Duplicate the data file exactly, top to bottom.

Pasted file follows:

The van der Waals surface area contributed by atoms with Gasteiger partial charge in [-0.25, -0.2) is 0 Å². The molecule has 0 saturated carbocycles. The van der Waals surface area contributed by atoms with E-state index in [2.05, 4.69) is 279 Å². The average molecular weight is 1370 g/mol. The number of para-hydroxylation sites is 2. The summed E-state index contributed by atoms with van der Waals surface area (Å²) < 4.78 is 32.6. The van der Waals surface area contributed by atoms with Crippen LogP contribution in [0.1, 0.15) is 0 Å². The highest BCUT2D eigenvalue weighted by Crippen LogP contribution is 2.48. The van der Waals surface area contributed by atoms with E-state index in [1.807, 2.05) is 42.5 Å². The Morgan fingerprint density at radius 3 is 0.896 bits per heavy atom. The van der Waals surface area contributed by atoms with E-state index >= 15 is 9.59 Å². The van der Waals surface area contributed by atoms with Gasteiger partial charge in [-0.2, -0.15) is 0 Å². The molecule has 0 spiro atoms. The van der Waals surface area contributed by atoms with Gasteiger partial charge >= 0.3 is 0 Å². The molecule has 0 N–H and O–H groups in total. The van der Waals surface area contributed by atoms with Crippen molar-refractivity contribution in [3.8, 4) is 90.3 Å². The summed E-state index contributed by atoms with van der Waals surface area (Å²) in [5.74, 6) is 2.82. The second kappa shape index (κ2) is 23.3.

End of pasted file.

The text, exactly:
The van der Waals surface area contributed by atoms with Gasteiger partial charge in [-0.25, -0.2) is 0 Å². The molecule has 0 saturated carbocycles. The van der Waals surface area contributed by atoms with E-state index in [2.05, 4.69) is 279 Å². The average molecular weight is 1370 g/mol. The number of para-hydroxylation sites is 2. The summed E-state index contributed by atoms with van der Waals surface area (Å²) < 4.78 is 32.6. The van der Waals surface area contributed by atoms with Crippen LogP contribution in [0.1, 0.15) is 0 Å². The highest BCUT2D eigenvalue weighted by Crippen LogP contribution is 2.48. The van der Waals surface area contributed by atoms with E-state index in [1.807, 2.05) is 42.5 Å². The Morgan fingerprint density at radius 3 is 0.896 bits per heavy atom. The van der Waals surface area contributed by atoms with E-state index >= 15 is 9.59 Å². The van der Waals surface area contributed by atoms with Gasteiger partial charge in [-0.2, -0.15) is 0 Å². The molecule has 0 spiro atoms. The van der Waals surface area contributed by atoms with Gasteiger partial charge >= 0.3 is 0 Å². The molecule has 0 N–H and O–H groups in total. The van der Waals surface area contributed by atoms with Crippen molar-refractivity contribution in [3.8, 4) is 90.3 Å². The summed E-state index contributed by atoms with van der Waals surface area (Å²) in [5.74, 6) is 2.82. The second kappa shape index (κ2) is 23.3.